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Living on his posh French estate with his elegant heiress wife, Tom Ripley, on the cusp of middle age, is no longer the striving comer of The Talented Mr. Ripley. Having accrued considerable wealth through a long career of crime—forgery, extortion, serial murder—Ripley still finds his appetite unquenched and longs to get back in the game.
In Ripley's Game, first published in 1974, Patricia Highsmith's classic chameleon relishes the opportunity to simultaneously repay an insult and help a friend commit a crime—and escape the doldrums of his idyllic retirement. This third novel in Highsmith's series is one of her most psychologically nuanced—particularly memorable for its dark, absurd humor—and was hailed by critics for its ability to manipulate the tropes of the genre. With the creation of Ripley, one of literature's most seductive sociopaths, Highsmith anticipated the likes of Norman Bates and Hannibal Lecter years before their appearance.
Customer ReviewsMost Helpful
By Darwin8u on 12-20-12
Brilliant and disconcerting at the same time
While this is probably my favorite Highsmith/Ripley novel so far, it is also the most unsettling. She manages - by introducing a new counter-Narrator (Jonathan) - to make Ripley's amorality seem even more fragile and desolate. Jonathan's wife Simone also stands as an interesting counter-spouse to Heloise. Throughout the novel the twisting and sometimes converging tales of Ripley and Jonathan seem like spinning endless images mirrors. Each narrator reflecting the existential, blood-splattered flatness of the other. It was brilliant and disconcerting at the same time.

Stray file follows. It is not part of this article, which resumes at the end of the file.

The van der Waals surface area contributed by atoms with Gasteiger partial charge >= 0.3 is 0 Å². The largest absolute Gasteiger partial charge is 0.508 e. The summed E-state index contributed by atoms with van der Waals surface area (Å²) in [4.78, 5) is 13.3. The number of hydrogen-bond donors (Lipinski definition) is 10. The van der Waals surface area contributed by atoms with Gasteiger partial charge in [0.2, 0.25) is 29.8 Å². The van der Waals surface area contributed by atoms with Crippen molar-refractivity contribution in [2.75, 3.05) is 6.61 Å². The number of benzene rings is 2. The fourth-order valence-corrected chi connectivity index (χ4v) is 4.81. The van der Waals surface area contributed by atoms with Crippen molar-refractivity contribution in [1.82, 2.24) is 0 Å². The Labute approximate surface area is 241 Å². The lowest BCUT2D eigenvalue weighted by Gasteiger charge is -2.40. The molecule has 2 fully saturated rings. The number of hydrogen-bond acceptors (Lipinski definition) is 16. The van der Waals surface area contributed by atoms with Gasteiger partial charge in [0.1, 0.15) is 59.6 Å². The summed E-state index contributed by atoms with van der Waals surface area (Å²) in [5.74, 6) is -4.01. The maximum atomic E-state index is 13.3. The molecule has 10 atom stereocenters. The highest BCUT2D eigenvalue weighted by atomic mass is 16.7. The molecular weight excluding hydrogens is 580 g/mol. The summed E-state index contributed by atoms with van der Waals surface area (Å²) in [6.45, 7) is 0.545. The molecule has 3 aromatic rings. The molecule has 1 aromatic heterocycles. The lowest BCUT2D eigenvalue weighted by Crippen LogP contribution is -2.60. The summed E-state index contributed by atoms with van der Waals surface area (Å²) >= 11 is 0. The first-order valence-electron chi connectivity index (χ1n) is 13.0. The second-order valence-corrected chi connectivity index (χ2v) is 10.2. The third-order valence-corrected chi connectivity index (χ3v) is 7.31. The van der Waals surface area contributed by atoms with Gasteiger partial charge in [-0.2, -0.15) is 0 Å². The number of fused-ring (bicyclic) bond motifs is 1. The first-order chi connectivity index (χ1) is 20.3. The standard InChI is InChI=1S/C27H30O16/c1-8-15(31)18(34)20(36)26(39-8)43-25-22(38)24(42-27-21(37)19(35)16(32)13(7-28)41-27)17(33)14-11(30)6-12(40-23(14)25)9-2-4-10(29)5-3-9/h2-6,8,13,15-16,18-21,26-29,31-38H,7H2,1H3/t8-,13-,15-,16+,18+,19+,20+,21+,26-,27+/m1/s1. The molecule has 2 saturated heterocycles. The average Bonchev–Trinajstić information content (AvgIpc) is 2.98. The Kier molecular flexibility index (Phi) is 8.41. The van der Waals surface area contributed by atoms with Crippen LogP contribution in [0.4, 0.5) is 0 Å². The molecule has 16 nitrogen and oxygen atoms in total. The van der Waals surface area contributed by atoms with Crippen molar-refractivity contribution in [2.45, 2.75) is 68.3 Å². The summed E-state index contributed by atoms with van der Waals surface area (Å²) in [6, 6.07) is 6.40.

20 of 22 people found this review helpful
By Marcus on 09-21-12
Another standard Ripley tale
Would you recommend this audiobook to a friend? If so, why?
Only if they're into the series. This isn't a bad book, but it's not terribly compelling either.
What did you like best about this story?
The telling of the tale from 2 sides was interesting.
Which scene was your favorite?
Isn't this a spoilery question? Well, if I had to answer, it would probably be the scene on the train platform (outside the bathroom)
Did you have an extreme reaction to this book? Did it make you laugh or cry?
Any additional comments?
It's Ripley... same ole' bumbling through murders mostly clueless and somehow getting away.
2 of 2 people found this review helpful